|US6490829||Apr 23, 2001||Dec 10, 2002||Herman Miller Inc.||Free standing modular architectural beam system|
|US6497075||Apr 23, 2001||Dec 24, 2002||Herman Miller Inc.||Free standing modular architectural beam system|
|US7677182||May 25, 2005||Mar 16, 2010||Steelcase Development Corporation||Two person work environment|
|US7765745 *||Aug 26, 2008||Aug 3, 2010||Atco Structures & Logistics Ltd.||Reusable worker housing and methods relating thereto|
|US7827920||Apr 13, 2001||Nov 9, 2010||Herman Miller Inc.||Work space management and furniture system|
|US9617748 *||Oct 4, 2015||Apr 11, 2017||Kasita, LLC||Modular housing units, reusable support structure, and utility connector|
|US20020011193 *||Apr 13, 2001||Jan 31, 2002||Beck Robert L.||Work space management and furniture system|
|US20050108957 *||Nov 24, 2004||May 26, 2005||Quesada Jorge D.||Pre-fabricated building modules and method of installation|
|US20050268825 *||May 25, 2005||Dec 8, 2005||Steelcase Development Corporation||Two person work environment|
|US20060096198 *||Jan 27, 2004||May 11, 2006||Kmet Walter A||Reusable worker housing and methods relating thereto|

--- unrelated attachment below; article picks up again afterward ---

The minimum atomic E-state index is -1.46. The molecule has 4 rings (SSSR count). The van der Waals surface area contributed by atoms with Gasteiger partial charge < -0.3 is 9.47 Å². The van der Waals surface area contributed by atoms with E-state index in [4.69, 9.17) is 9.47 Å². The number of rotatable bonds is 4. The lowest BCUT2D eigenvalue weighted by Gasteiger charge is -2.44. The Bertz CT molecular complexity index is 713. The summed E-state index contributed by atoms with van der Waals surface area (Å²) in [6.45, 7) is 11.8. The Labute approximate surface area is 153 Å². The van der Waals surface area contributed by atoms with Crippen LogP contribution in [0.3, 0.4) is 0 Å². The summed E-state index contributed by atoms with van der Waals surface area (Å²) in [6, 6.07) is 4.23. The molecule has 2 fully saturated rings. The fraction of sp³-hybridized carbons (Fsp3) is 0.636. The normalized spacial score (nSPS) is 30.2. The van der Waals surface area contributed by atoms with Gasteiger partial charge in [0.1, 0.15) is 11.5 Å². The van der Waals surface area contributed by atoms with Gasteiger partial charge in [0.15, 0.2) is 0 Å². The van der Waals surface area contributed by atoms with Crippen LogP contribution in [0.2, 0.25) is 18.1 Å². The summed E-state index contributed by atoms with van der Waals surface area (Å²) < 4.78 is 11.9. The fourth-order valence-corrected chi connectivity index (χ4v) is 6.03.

|US20060283358 *||Aug 24, 2006||Dec 21, 2006||Steelcase Development Corporation||Two person work environment|
|US20070155207 *||Sep 22, 2006||Jul 5, 2007||Atco Structures Inc.||Reusable worker housing and methods relating thereto|
|US20070271858 *||May 18, 2007||Nov 29, 2007||Atco Structures Inc.||Methods and structures for reusing worker housing|
|US20080276568 *||Mar 13, 2008||Nov 13, 2008||Atco Structures Inc.||Building structure and components thereof|
|US20080313974 *||Aug 26, 2008||Dec 25, 2008||Atco Structures Inc.||Reusable worker housing and methods relating thereto|
|US20100058675 *||Sep 9, 2009||Mar 11, 2010||Conxtech, Inc.||Building-insert module and associated methodology|
|U.S. Classification||52/79.12, 4/211, 52/220.2|